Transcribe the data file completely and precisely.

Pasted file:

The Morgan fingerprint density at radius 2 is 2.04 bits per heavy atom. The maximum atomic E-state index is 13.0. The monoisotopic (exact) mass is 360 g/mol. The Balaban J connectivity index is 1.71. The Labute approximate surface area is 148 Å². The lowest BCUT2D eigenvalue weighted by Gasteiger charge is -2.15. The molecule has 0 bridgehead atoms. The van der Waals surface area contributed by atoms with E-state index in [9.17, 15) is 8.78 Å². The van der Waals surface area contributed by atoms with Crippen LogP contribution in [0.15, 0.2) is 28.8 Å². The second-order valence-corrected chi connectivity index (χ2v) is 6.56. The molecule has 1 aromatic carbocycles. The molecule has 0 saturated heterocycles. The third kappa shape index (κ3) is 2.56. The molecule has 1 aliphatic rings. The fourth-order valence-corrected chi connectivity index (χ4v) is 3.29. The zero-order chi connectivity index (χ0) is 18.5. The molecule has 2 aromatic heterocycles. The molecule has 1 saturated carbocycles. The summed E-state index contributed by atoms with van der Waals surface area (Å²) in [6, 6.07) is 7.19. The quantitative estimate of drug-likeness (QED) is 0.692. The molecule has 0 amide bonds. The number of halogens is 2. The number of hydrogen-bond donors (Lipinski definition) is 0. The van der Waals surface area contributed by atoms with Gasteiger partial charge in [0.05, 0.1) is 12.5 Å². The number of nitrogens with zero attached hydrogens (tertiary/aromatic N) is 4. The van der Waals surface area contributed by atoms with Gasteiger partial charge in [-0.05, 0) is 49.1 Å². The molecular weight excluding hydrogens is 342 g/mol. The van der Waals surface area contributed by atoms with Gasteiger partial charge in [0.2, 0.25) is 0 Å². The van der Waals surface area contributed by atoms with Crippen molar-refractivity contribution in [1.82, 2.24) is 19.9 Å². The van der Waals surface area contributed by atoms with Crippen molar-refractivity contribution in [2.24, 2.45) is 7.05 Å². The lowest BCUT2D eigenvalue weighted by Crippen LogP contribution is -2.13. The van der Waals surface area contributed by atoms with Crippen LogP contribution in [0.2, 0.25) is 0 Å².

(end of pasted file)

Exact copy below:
The Morgan fingerprint density at radius 2 is 2.04 bits per heavy atom. The maximum atomic E-state index is 13.0. The monoisotopic (exact) mass is 360 g/mol. The Balaban J connectivity index is 1.71. The Labute approximate surface area is 148 Å². The lowest BCUT2D eigenvalue weighted by Gasteiger charge is -2.15. The molecule has 0 bridgehead atoms. The van der Waals surface area contributed by atoms with E-state index in [9.17, 15) is 8.78 Å². The van der Waals surface area contributed by atoms with Crippen LogP contribution in [0.15, 0.2) is 28.8 Å². The second-order valence-corrected chi connectivity index (χ2v) is 6.56. The molecule has 1 aromatic carbocycles. The molecule has 0 saturated heterocycles. The third kappa shape index (κ3) is 2.56. The molecule has 1 aliphatic rings. The fourth-order valence-corrected chi connectivity index (χ4v) is 3.29. The zero-order chi connectivity index (χ0) is 18.5. The molecule has 2 aromatic heterocycles. The molecule has 1 saturated carbocycles. The summed E-state index contributed by atoms with van der Waals surface area (Å²) in [6, 6.07) is 7.19. The quantitative estimate of drug-likeness (QED) is 0.692. The molecule has 0 amide bonds. The number of halogens is 2. The number of hydrogen-bond donors (Lipinski definition) is 0. The van der Waals surface area contributed by atoms with Gasteiger partial charge in [0.05, 0.1) is 12.5 Å². The number of nitrogens with zero attached hydrogens (tertiary/aromatic N) is 4. The van der Waals surface area contributed by atoms with Gasteiger partial charge in [-0.05, 0) is 49.1 Å². The molecular weight excluding hydrogens is 342 g/mol. The van der Waals surface area contributed by atoms with Gasteiger partial charge in [0.2, 0.25) is 0 Å². The van der Waals surface area contributed by atoms with Crippen molar-refractivity contribution in [1.82, 2.24) is 19.9 Å². The van der Waals surface area contributed by atoms with Crippen molar-refractivity contribution in [2.24, 2.45) is 7.05 Å². The lowest BCUT2D eigenvalue weighted by Crippen LogP contribution is -2.13. The van der Waals surface area contributed by atoms with Crippen LogP contribution in [0.2, 0.25) is 0 Å².